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by Justice Litle
For the big multinationals, investing in China is a schizophrenic enterprise. Dreams of huge profits are balanced against piracy nightmares, profit-crushing competition and razor-thin margins. This is exactly how China likes it. Foreign multinationals are prized for their technology and expertise: If they stay and succeed, Beijing leans on them to share the wealth with local partners. For those who leave with their tail between their legs, odds are good they were picked clean en route to the nearest exit. China has practically made an art form of bringing in outsiders to develop a market or industry, transferring said outsiders' knowledge and technology to local imitators and then brutalizing profit margins with local competition once the transfer is complete. Most companies are offered a Faustian bargain: To gain access to the kingdom, you must partner up...we share our markets, you share your expertise. The bit about intellectual asset stripping is conveniently left out of the deal.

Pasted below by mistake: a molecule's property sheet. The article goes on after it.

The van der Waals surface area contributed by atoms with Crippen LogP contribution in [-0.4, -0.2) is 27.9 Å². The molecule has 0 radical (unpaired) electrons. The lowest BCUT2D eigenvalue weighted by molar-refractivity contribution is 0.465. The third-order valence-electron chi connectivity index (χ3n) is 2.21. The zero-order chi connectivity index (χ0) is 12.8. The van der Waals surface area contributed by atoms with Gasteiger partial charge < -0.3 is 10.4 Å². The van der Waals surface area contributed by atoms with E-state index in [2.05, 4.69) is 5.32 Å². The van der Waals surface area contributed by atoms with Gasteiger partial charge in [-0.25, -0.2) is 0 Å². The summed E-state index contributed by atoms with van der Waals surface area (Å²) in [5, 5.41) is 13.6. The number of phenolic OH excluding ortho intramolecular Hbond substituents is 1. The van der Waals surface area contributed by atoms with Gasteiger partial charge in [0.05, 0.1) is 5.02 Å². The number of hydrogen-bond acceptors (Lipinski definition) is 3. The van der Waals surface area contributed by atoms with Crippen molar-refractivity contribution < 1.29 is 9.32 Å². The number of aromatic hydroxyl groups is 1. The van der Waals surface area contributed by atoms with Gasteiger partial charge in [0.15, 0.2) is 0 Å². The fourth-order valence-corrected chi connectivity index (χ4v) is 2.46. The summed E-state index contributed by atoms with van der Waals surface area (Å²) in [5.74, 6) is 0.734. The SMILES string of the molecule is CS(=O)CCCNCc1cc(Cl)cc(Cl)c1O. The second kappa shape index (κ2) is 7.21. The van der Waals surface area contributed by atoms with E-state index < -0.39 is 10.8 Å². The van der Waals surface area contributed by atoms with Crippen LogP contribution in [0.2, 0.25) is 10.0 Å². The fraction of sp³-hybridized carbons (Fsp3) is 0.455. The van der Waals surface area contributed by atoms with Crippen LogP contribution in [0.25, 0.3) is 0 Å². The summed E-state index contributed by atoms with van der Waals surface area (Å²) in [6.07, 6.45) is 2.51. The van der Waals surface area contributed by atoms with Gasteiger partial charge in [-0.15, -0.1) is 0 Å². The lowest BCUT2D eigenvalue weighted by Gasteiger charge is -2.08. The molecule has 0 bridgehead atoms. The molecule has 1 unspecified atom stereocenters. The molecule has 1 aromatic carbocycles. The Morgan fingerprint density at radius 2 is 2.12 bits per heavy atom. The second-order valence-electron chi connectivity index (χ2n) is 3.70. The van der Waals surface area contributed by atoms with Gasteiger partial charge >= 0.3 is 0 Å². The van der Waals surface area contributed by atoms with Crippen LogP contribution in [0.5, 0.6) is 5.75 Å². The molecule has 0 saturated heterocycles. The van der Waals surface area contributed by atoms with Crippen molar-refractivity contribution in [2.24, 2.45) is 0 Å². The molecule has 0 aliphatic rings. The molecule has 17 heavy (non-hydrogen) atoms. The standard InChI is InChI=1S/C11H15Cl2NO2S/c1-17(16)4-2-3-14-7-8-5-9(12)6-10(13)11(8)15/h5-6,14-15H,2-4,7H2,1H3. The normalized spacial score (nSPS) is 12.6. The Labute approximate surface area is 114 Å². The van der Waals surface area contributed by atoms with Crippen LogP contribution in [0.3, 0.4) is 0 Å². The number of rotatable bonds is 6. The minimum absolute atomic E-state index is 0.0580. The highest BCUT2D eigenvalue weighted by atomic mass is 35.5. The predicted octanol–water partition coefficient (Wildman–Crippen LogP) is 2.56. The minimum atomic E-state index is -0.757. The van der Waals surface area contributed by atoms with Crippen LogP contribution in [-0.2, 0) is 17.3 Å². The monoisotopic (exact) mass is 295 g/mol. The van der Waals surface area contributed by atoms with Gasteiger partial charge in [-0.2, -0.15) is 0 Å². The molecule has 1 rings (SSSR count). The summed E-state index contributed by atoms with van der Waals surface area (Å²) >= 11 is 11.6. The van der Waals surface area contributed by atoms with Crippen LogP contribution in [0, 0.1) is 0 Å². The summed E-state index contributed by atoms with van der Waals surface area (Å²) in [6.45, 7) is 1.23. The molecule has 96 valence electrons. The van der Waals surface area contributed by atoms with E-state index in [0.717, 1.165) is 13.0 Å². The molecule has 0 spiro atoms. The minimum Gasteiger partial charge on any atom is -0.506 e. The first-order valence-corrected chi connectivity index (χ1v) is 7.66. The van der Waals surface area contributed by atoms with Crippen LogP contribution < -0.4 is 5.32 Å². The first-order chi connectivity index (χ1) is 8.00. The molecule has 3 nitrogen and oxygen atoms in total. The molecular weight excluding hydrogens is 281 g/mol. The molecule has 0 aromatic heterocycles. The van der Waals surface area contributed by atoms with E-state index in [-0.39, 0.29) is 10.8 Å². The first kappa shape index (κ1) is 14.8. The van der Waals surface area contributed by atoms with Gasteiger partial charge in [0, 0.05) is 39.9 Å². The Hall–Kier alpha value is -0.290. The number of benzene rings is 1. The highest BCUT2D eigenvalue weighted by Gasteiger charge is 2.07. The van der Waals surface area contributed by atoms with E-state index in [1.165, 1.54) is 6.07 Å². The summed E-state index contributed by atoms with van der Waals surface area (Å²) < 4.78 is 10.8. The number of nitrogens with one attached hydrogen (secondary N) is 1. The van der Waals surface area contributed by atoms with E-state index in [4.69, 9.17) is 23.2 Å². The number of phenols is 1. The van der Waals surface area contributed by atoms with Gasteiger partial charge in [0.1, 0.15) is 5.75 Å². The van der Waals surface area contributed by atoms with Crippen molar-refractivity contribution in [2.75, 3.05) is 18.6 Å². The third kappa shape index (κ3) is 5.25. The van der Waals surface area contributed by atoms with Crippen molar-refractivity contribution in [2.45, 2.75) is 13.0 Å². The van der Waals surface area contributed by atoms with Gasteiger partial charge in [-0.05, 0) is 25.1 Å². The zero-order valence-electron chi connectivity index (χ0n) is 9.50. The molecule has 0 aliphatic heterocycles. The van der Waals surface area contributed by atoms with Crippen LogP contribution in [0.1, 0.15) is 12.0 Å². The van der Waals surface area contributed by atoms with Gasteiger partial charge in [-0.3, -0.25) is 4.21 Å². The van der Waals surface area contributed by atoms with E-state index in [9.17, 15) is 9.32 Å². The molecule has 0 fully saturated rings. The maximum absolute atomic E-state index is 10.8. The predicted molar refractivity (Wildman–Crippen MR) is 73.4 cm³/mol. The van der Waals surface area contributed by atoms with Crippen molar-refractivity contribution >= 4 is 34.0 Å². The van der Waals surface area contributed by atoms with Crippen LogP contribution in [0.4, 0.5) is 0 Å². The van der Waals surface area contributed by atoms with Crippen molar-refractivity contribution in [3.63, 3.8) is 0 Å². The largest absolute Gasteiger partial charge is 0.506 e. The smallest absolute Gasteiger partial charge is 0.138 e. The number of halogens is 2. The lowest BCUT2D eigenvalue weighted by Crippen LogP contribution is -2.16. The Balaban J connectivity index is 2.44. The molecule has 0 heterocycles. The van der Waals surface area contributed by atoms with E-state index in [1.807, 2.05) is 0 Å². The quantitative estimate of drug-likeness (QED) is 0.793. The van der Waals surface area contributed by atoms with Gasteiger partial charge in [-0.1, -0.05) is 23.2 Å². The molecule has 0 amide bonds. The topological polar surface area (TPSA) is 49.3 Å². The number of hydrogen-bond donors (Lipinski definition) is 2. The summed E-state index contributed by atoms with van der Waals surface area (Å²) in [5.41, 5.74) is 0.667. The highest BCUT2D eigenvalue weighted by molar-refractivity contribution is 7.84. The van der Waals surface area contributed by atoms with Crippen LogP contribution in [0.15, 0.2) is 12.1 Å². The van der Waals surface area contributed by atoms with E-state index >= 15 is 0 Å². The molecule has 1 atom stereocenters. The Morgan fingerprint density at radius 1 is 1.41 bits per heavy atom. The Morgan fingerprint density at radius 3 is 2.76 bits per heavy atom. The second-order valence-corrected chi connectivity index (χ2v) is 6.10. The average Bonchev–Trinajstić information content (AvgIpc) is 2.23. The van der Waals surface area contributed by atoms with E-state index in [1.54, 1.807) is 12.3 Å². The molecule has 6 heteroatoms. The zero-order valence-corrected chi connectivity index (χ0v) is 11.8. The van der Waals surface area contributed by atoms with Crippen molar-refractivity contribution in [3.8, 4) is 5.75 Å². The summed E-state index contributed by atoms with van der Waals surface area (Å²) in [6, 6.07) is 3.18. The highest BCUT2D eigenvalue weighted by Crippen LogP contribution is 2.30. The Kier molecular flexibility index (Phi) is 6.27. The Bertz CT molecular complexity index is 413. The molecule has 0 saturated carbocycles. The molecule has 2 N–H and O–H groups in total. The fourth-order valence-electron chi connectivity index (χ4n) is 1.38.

The typical turn of events goes something like this: The starry-eyed multinational, thinking of limitless profits to be made in the world's fastest growing market, bears the brunt of the initial costs to set up shop. By the time the initial setup costs are recovered, the multinational discovers, with dismay, that copycats have crept in. The local partner, backed by Beijing, does not seem surprised; in a short while, profit margins have crumbled to dust. The multinational is then left with one of two less-than-pleasing prospects: soldier on near break even and hope that prospects eventually turn up, or pack the bags and go home...with strategic assets left behind.